Gordon E. Johnson

DEVOTIONALS from Second Corinthians


A Message Becomes a Ministry Open to All

2 Corinthians 4:1-5 (NKJV)

Gordon E. Johnson
Rio Grande Bible Institute


In 2 Corinthians 3 Paul has shown the superiority of the New Covenant as opposed to the Mosaic Covenant. There was a certain glory in the First but a transcending glory in the Second by virtue of the work of the Holy Spirit from Pentecost on. It is not with "veiled" face as Moses but with "unveiled" face as in Christ, all of us are being transformed by beholding in faith the glory of Christ. It is a process that results in a surpassing glory that remains.  This beholding in faith of the finished work of Christ introduces the believer to holiness of heart and life. Our best efforts and service are ineffectual. Sanctification is a gift of grace realized on the basis of faith alone.

Paul will now move from the inward work of grace in the life of the believer to ministry in Jesus' name. By no mean is this life of ministry limited only to an apostle or even to the ordained worker.  It is a ministry which includes every believer. Paul now opens his own heart in full spiritual transparency; he begins his longest dissertation on the Ministry, the Motives, the Message and Manner of life of the believer in 2 Corinthians 4-7.  We will triumph in union with Christ.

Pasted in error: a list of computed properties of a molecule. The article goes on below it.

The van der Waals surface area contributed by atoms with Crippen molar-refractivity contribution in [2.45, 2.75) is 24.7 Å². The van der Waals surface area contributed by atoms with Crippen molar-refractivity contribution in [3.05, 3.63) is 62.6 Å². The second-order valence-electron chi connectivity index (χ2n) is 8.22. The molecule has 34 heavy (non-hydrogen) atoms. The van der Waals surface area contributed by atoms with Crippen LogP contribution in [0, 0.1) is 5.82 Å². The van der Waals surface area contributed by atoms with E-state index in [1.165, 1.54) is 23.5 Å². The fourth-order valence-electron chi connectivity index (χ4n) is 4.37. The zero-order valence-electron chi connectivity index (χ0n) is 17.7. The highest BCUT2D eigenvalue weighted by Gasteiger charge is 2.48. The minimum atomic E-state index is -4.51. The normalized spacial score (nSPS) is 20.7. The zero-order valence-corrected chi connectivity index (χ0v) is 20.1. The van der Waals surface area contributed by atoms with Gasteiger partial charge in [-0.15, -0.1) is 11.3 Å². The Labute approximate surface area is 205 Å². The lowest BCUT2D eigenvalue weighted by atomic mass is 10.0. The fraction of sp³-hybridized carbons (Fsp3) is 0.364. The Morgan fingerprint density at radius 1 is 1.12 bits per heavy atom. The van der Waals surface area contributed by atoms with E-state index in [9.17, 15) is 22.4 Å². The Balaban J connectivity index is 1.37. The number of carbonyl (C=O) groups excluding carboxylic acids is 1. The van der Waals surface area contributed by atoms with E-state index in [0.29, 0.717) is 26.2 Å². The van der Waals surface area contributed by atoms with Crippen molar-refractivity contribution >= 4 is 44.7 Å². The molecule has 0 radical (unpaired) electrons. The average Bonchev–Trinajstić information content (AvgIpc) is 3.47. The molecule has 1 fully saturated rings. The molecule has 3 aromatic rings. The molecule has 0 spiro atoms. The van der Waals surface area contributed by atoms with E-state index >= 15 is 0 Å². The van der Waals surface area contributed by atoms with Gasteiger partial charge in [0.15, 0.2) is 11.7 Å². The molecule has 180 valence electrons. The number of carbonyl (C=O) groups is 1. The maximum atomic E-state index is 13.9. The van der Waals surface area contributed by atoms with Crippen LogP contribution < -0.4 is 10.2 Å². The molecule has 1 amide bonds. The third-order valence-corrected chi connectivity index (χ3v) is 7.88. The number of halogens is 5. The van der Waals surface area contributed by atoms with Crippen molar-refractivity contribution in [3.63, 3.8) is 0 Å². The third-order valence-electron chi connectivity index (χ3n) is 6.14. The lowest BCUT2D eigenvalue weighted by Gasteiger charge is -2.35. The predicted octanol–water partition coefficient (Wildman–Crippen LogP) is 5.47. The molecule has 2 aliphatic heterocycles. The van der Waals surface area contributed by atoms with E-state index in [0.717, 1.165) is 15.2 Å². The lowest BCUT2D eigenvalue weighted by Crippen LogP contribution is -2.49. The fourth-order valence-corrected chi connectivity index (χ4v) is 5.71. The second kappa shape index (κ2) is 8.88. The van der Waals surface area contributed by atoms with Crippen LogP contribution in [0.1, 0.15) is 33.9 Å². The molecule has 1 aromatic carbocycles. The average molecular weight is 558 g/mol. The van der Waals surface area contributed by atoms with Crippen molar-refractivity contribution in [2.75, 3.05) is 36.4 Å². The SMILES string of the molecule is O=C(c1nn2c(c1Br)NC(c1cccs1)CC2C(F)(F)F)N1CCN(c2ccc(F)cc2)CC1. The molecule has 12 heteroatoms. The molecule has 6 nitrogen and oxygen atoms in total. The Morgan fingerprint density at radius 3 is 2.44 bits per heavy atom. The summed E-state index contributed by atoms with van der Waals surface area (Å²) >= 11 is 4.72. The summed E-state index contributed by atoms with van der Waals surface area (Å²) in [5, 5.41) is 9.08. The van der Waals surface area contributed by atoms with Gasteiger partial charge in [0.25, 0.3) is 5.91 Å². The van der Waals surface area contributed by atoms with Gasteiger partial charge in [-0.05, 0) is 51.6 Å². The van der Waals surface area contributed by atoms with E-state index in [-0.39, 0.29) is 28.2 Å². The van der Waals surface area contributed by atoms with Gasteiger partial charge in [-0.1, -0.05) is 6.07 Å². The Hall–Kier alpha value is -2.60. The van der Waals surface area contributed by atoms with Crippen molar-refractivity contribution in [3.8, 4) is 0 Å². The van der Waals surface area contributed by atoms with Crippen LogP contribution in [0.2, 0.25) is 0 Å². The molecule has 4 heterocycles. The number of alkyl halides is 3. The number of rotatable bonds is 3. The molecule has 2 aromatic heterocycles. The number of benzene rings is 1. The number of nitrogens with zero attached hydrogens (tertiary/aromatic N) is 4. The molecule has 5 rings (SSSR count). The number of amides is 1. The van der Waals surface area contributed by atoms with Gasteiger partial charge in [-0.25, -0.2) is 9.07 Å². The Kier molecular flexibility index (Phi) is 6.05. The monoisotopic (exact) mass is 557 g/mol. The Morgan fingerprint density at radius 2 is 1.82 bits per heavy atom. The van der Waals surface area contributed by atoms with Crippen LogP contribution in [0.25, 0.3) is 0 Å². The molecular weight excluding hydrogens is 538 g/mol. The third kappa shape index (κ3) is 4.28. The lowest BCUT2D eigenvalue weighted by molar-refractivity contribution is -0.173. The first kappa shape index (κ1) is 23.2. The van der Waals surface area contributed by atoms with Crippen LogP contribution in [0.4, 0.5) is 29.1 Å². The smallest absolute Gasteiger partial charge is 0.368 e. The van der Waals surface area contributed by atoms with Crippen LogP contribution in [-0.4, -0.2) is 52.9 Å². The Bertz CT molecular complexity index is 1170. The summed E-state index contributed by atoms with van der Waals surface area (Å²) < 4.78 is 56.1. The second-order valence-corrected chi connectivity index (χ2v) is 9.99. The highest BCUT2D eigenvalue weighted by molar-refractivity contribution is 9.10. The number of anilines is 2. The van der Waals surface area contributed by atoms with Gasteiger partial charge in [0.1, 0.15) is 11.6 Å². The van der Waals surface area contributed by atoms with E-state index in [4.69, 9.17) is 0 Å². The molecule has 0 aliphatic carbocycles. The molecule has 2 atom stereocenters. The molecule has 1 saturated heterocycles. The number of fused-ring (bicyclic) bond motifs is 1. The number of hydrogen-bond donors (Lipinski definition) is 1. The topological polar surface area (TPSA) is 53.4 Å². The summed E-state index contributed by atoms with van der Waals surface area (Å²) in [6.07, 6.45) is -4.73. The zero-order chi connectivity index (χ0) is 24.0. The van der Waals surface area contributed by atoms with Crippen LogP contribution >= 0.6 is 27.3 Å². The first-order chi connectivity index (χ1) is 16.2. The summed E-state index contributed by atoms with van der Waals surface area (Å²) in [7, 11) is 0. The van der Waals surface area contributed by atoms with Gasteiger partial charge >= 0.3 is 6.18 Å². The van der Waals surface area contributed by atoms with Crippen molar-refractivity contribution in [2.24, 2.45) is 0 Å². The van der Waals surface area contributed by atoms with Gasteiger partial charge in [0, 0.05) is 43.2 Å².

The glorious ministry granted to the believer is backed by two powerful realities never to be under estimated. This ministry of the surpassing glory of the Spirit of the Lord (3:18) is followed by the abundance of mercy once for all shown to the believer in conversion.  Paul himself could never forget that mercy which arrested him en route to Damascus. "And I thank Christ Jesus our Lord who has enabled me, because he counted me faithful, putting me into the ministry, although I was formerly a blasphemer, a persecutor, and an insolent man. But I obtained mercy because I did it ignorantly in unbelief . . . However for this reason I obtained mercy, that in me first Jesus Christ might show all longsuffering, as a pattern to those  who are going to believe on Him for everlasting life" (1Timothy 1:12-13,16).

The surpassing efficacy of the Holy Spirit in the life of the believer and the unforgettable mercy shown to us in salvation should remove all fear and reason for discouragement.  To grow weary and faint in ministry is then a sin of ingratitude.  Paul rejects out of hand such a response ever.  God alone knows the power of discouragement in the life of the believer.  How important that we grasp these two powerful reasons for courage and faith! But Paul in the midst of severe trials says: "We do not lose heart" (4:1)

Rejection of Evil and Transparency of Life -- the Mark of the Believer   2 Corinthians 4: 2-4

Paul had earlier in 2 Corinthians 3:18 stressed the simplicity of sanctification as a constant beholding of the glory of Christ enabling the Holy Spirit to transform us from glory to glory in the image of Christ. At first flush it would seem so effortless. But such a faith frees the Holy Spirit to do his inner work of metamorphosis. But looking in faith on the Crucified produces in us a repudiation of every evil work.